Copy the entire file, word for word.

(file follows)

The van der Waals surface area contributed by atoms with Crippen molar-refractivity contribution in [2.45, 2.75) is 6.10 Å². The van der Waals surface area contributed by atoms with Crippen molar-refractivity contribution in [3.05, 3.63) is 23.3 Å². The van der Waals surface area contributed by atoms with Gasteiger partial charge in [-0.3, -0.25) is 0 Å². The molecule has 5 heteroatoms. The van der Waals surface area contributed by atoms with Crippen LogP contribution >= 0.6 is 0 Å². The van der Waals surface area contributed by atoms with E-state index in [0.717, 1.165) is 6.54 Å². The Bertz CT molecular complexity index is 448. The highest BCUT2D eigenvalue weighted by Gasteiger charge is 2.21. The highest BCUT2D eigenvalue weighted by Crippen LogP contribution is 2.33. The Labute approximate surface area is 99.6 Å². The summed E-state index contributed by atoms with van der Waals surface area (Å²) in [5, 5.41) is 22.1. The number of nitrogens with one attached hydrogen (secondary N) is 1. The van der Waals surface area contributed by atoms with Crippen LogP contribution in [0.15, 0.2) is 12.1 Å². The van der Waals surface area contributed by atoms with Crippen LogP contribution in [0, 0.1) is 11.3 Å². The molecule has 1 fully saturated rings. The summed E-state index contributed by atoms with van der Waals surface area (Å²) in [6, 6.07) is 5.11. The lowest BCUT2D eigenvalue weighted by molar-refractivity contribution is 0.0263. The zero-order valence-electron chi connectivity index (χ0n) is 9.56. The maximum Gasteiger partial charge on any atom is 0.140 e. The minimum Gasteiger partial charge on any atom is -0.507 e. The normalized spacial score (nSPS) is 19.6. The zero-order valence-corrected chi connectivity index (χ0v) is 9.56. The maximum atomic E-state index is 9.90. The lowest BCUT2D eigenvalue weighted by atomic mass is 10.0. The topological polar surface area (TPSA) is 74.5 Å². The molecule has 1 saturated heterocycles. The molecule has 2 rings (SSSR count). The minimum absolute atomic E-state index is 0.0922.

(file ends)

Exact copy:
The van der Waals surface area contributed by atoms with Crippen molar-refractivity contribution in [2.45, 2.75) is 6.10 Å². The van der Waals surface area contributed by atoms with Crippen molar-refractivity contribution in [3.05, 3.63) is 23.3 Å². The van der Waals surface area contributed by atoms with Gasteiger partial charge in [-0.3, -0.25) is 0 Å². The molecule has 5 heteroatoms. The van der Waals surface area contributed by atoms with Crippen LogP contribution >= 0.6 is 0 Å². The van der Waals surface area contributed by atoms with E-state index in [0.717, 1.165) is 6.54 Å². The Bertz CT molecular complexity index is 448. The highest BCUT2D eigenvalue weighted by Gasteiger charge is 2.21. The highest BCUT2D eigenvalue weighted by Crippen LogP contribution is 2.33. The Labute approximate surface area is 99.6 Å². The summed E-state index contributed by atoms with van der Waals surface area (Å²) in [5, 5.41) is 22.1. The number of nitrogens with one attached hydrogen (secondary N) is 1. The van der Waals surface area contributed by atoms with Crippen LogP contribution in [0.15, 0.2) is 12.1 Å². The van der Waals surface area contributed by atoms with Crippen LogP contribution in [0, 0.1) is 11.3 Å². The molecule has 1 fully saturated rings. The summed E-state index contributed by atoms with van der Waals surface area (Å²) in [6, 6.07) is 5.11. The lowest BCUT2D eigenvalue weighted by molar-refractivity contribution is 0.0263. The zero-order valence-electron chi connectivity index (χ0n) is 9.56. The maximum Gasteiger partial charge on any atom is 0.140 e. The minimum Gasteiger partial charge on any atom is -0.507 e. The normalized spacial score (nSPS) is 19.6. The zero-order valence-corrected chi connectivity index (χ0v) is 9.56. The maximum atomic E-state index is 9.90. The lowest BCUT2D eigenvalue weighted by atomic mass is 10.0. The topological polar surface area (TPSA) is 74.5 Å². The molecule has 1 saturated heterocycles. The molecule has 2 rings (SSSR count). The minimum absolute atomic E-state index is 0.0922.